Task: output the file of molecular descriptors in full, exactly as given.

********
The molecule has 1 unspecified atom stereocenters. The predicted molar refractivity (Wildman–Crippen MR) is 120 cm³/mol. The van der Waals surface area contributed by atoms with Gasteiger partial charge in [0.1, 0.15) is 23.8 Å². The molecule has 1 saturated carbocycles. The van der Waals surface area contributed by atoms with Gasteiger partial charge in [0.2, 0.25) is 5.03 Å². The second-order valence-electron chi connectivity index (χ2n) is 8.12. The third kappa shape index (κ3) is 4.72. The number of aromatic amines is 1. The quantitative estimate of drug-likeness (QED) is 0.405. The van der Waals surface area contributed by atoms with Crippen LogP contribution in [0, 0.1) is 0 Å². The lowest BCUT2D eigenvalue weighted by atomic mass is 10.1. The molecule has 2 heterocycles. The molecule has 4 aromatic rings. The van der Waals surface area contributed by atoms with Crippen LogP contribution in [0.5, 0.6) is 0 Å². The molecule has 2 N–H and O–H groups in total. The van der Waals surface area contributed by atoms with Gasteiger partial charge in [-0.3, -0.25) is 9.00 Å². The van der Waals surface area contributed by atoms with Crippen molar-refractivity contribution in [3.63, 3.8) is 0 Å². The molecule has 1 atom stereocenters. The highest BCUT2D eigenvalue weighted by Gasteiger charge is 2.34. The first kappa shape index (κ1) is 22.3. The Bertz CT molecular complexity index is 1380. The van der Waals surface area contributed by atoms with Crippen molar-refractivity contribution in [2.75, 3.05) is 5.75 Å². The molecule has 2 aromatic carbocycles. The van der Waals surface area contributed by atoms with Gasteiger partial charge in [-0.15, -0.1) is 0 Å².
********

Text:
The molecule has 1 unspecified atom stereocenters. The predicted molar refractivity (Wildman–Crippen MR) is 120 cm³/mol. The van der Waals surface area contributed by atoms with Gasteiger partial charge in [0.1, 0.15) is 23.8 Å². The molecule has 1 saturated carbocycles. The van der Waals surface area contributed by atoms with Gasteiger partial charge in [0.2, 0.25) is 5.03 Å². The second-order valence-electron chi connectivity index (χ2n) is 8.12. The third kappa shape index (κ3) is 4.72. The number of aromatic amines is 1. The quantitative estimate of drug-likeness (QED) is 0.405. The van der Waals surface area contributed by atoms with Crippen LogP contribution in [0, 0.1) is 0 Å². The lowest BCUT2D eigenvalue weighted by atomic mass is 10.1. The molecule has 2 heterocycles. The molecule has 4 aromatic rings. The van der Waals surface area contributed by atoms with Crippen LogP contribution in [0.5, 0.6) is 0 Å². The molecule has 2 N–H and O–H groups in total. The van der Waals surface area contributed by atoms with Gasteiger partial charge in [-0.3, -0.25) is 9.00 Å². The van der Waals surface area contributed by atoms with Crippen molar-refractivity contribution in [3.63, 3.8) is 0 Å². The molecule has 1 atom stereocenters. The highest BCUT2D eigenvalue weighted by Gasteiger charge is 2.34. The first kappa shape index (κ1) is 22.3. The Bertz CT molecular complexity index is 1380. The van der Waals surface area contributed by atoms with Crippen molar-refractivity contribution in [2.75, 3.05) is 5.75 Å². The molecule has 2 aromatic carbocycles. The van der Waals surface area contributed by atoms with Gasteiger partial charge in [-0.15, -0.1) is 0 Å².